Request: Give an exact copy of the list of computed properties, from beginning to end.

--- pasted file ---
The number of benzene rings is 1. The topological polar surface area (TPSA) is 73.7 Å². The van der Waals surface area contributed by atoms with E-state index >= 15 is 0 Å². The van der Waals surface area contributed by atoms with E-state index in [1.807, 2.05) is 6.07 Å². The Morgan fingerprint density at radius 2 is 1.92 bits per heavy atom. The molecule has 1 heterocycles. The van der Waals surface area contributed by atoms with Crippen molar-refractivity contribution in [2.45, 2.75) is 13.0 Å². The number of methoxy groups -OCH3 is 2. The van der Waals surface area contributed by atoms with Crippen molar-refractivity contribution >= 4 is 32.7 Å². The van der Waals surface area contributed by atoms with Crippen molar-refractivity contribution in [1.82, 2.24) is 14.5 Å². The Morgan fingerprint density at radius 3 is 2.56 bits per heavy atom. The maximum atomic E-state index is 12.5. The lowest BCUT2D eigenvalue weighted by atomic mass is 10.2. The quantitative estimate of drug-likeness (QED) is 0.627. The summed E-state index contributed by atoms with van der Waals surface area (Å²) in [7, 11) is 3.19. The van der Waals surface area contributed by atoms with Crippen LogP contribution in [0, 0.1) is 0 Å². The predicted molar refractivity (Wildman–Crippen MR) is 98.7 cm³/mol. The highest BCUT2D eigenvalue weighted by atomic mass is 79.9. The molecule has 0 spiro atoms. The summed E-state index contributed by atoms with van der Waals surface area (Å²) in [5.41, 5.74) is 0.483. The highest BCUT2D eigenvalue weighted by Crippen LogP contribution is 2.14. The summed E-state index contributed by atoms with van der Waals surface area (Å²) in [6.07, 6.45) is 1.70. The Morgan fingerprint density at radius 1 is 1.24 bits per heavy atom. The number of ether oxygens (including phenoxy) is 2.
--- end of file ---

The number of benzene rings is 1. The topological polar surface area (TPSA) is 73.7 Å². The van der Waals surface area contributed by atoms with E-state index >= 15 is 0 Å². The van der Waals surface area contributed by atoms with E-state index in [1.807, 2.05) is 6.07 Å². The Morgan fingerprint density at radius 2 is 1.92 bits per heavy atom. The molecule has 1 heterocycles. The van der Waals surface area contributed by atoms with Crippen molar-refractivity contribution in [2.45, 2.75) is 13.0 Å². The number of methoxy groups -OCH3 is 2. The van der Waals surface area contributed by atoms with Crippen molar-refractivity contribution >= 4 is 32.7 Å². The van der Waals surface area contributed by atoms with Crippen molar-refractivity contribution in [1.82, 2.24) is 14.5 Å². The Morgan fingerprint density at radius 3 is 2.56 bits per heavy atom. The maximum atomic E-state index is 12.5. The lowest BCUT2D eigenvalue weighted by atomic mass is 10.2. The quantitative estimate of drug-likeness (QED) is 0.627. The summed E-state index contributed by atoms with van der Waals surface area (Å²) in [7, 11) is 3.19. The van der Waals surface area contributed by atoms with Crippen LogP contribution in [0, 0.1) is 0 Å². The predicted molar refractivity (Wildman–Crippen MR) is 98.7 cm³/mol. The highest BCUT2D eigenvalue weighted by atomic mass is 79.9. The molecule has 0 spiro atoms. The summed E-state index contributed by atoms with van der Waals surface area (Å²) in [5.41, 5.74) is 0.483. The highest BCUT2D eigenvalue weighted by Crippen LogP contribution is 2.14. The summed E-state index contributed by atoms with van der Waals surface area (Å²) in [6.07, 6.45) is 1.70. The Morgan fingerprint density at radius 1 is 1.24 bits per heavy atom. The number of ether oxygens (including phenoxy) is 2.